The White House is in search of a financial bomb squad to sniff out disasters before they blow up in the taxpayers' faces.

The big financial scandals of the 1980s - the savings and loan bankruptcy and the Housing and Urban Development debacle - could have been avoided had there been trouble-shooters watching the numbers in every government agency.Last month, President Bush signed a bill authorizing the hiring of that squad of trouble-shooters led by a "chief financial officer" hand-picked by the president. He or she will operate out of the Office of Management and Budget, backed up by 23 assistants in major federal agencies.

They will stalk those agencies, watching closely for the signs of fraud, waste and abuse. Here are some cases that need their immediate attention.

The Resolution Trust Corp., assigned to sell about $300 billion in S&L assets, needs all the attention that the chief financial officer can muster. The race to pick up the S&L assets at bargain prices is an invitation for fraud and waste. We have learned that the government forgot to factor in the cost of local real-estate taxes that the Resolution Trust Corp. must pay while it still manages the properties.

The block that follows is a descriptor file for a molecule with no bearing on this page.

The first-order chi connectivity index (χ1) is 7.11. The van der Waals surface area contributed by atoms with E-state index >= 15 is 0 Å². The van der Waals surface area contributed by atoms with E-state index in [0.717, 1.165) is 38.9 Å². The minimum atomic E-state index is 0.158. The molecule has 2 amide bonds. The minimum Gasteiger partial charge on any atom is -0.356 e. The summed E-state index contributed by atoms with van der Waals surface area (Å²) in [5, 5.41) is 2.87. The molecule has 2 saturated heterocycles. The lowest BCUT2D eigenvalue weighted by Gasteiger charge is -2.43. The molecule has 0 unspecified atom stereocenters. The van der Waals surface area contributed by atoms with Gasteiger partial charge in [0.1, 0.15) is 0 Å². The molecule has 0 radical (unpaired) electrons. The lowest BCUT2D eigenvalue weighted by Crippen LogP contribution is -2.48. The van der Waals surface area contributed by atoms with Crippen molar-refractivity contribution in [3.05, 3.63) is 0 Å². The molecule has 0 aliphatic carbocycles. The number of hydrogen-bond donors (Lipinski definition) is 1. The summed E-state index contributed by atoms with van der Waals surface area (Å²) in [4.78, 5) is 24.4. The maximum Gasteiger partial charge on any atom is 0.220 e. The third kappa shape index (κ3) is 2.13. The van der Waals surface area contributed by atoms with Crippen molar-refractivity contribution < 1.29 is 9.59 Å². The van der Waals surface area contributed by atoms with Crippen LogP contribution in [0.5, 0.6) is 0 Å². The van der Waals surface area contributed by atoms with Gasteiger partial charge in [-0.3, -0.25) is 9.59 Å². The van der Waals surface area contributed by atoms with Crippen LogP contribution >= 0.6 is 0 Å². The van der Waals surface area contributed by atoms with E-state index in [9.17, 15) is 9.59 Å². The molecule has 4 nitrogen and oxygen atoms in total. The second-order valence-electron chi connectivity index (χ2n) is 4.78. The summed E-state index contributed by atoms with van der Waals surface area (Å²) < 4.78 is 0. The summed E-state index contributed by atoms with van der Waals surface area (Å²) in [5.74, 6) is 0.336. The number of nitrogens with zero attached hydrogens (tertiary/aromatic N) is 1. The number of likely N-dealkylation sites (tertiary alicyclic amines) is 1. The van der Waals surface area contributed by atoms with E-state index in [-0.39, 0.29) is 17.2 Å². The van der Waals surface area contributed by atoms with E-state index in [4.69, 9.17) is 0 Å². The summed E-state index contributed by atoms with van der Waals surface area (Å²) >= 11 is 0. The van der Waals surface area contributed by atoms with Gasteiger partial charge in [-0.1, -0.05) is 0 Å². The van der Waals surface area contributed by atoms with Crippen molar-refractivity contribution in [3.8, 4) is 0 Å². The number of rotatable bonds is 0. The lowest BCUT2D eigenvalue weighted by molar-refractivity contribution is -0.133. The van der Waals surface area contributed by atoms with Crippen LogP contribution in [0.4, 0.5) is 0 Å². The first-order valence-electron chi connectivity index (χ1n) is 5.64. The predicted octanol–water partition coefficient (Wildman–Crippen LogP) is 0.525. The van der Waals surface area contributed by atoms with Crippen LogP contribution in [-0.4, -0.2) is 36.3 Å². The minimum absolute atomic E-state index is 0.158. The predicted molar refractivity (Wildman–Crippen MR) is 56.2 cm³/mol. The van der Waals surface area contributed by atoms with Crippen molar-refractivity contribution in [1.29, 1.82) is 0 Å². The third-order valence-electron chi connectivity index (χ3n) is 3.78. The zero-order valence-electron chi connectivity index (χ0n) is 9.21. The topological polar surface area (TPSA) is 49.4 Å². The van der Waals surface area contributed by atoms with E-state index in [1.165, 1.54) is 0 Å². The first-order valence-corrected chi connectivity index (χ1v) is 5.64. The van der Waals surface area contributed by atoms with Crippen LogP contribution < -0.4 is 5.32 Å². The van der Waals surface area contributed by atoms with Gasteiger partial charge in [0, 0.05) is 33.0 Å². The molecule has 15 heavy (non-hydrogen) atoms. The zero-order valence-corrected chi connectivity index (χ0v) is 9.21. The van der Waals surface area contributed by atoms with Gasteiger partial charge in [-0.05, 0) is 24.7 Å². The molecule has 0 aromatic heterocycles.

The Internal Revenue Service has let tax cheats get away with owing the government more than $60 billion. The amount of unpaid taxes has more than tripled in the past 10 years, and there is no sign of a turnaround in that trend.

The Pentagon has $30 million in inventory that it has no intention of using. The mismanagement that created the glut is still in place. For example, the Pentagon bought 40,000 turtleneck shirts for $5 a shirt and then decided not to use them. They were sold at auction to the public for a penny each. The government already has inspectors general in every department, so why can't they do the job without adding another layer in the form of financial inspectors? The inspectors general answered that question at a House Government Operations Committee hearing.

The inspectors general described chaotic bookkeeping procedures that are rampant in the federal government. Health and Human Services Inspector General Richard Kusserow told Congress that agencies must file two separate financial reports - one to fit the General Accounting Office's standards and another to please the Treasury Department. There are seven accounting systems in Kusserow's department alone. Interior Department Inspector General James Richards said that when he came on the job, there were 13 accounting systems in the department and none of them were approved by the GAO.

Commerce Department Inspector General Francis DeGeorge said the inspectors general cannot "go it alone." They desperately need a senior finance officer in each agency policing waste and mismanagement. Sources told our associate Jim Lynch that the likely candidate for chief financial officer is Frank Hodsoll, who is now executive director of the Office of Management and Budget. Some are doubtful that Hodsoll has the technical skills for the job, but his reputation is that of a smooth negotiator and a well-liked numbers cruncher.